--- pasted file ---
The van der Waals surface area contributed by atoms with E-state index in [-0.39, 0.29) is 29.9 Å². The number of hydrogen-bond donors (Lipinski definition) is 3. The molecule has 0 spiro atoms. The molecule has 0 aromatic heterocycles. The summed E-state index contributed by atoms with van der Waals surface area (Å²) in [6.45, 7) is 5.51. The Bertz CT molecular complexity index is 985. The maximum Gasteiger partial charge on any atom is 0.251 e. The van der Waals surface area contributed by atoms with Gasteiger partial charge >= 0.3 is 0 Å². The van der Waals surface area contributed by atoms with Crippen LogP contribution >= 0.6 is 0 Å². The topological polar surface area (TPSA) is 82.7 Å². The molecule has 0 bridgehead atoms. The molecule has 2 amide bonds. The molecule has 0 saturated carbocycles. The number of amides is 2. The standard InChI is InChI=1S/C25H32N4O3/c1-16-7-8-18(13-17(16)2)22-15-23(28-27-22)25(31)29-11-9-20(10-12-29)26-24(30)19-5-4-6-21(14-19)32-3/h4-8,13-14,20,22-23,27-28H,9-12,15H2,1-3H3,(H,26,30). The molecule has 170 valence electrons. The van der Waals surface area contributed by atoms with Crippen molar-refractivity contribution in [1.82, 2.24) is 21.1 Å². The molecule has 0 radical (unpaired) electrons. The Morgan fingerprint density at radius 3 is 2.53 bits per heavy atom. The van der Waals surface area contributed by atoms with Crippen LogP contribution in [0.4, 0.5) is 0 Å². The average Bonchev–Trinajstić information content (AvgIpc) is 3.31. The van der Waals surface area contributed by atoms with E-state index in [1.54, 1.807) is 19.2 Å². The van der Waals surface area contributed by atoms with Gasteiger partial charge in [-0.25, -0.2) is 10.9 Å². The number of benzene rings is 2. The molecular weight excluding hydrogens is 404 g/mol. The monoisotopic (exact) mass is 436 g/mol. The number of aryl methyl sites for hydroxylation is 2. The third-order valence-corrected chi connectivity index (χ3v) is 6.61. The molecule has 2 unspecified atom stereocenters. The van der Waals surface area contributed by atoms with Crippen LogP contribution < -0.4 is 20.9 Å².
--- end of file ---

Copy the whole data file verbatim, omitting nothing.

The van der Waals surface area contributed by atoms with E-state index in [-0.39, 0.29) is 29.9 Å². The number of hydrogen-bond donors (Lipinski definition) is 3. The molecule has 0 spiro atoms. The molecule has 0 aromatic heterocycles. The summed E-state index contributed by atoms with van der Waals surface area (Å²) in [6.45, 7) is 5.51. The Bertz CT molecular complexity index is 985. The maximum Gasteiger partial charge on any atom is 0.251 e. The van der Waals surface area contributed by atoms with Gasteiger partial charge >= 0.3 is 0 Å². The van der Waals surface area contributed by atoms with Crippen LogP contribution >= 0.6 is 0 Å². The topological polar surface area (TPSA) is 82.7 Å². The molecule has 0 bridgehead atoms. The molecule has 2 amide bonds. The molecule has 0 saturated carbocycles. The number of amides is 2. The standard InChI is InChI=1S/C25H32N4O3/c1-16-7-8-18(13-17(16)2)22-15-23(28-27-22)25(31)29-11-9-20(10-12-29)26-24(30)19-5-4-6-21(14-19)32-3/h4-8,13-14,20,22-23,27-28H,9-12,15H2,1-3H3,(H,26,30). The molecule has 170 valence electrons. The van der Waals surface area contributed by atoms with Crippen molar-refractivity contribution in [1.82, 2.24) is 21.1 Å². The molecule has 0 radical (unpaired) electrons. The Morgan fingerprint density at radius 3 is 2.53 bits per heavy atom. The van der Waals surface area contributed by atoms with Crippen LogP contribution in [0.4, 0.5) is 0 Å². The average Bonchev–Trinajstić information content (AvgIpc) is 3.31. The van der Waals surface area contributed by atoms with E-state index in [1.54, 1.807) is 19.2 Å². The van der Waals surface area contributed by atoms with Gasteiger partial charge in [-0.25, -0.2) is 10.9 Å². The number of benzene rings is 2. The molecular weight excluding hydrogens is 404 g/mol. The monoisotopic (exact) mass is 436 g/mol. The number of aryl methyl sites for hydroxylation is 2. The third-order valence-corrected chi connectivity index (χ3v) is 6.61. The molecule has 2 unspecified atom stereocenters. The van der Waals surface area contributed by atoms with Crippen LogP contribution < -0.4 is 20.9 Å².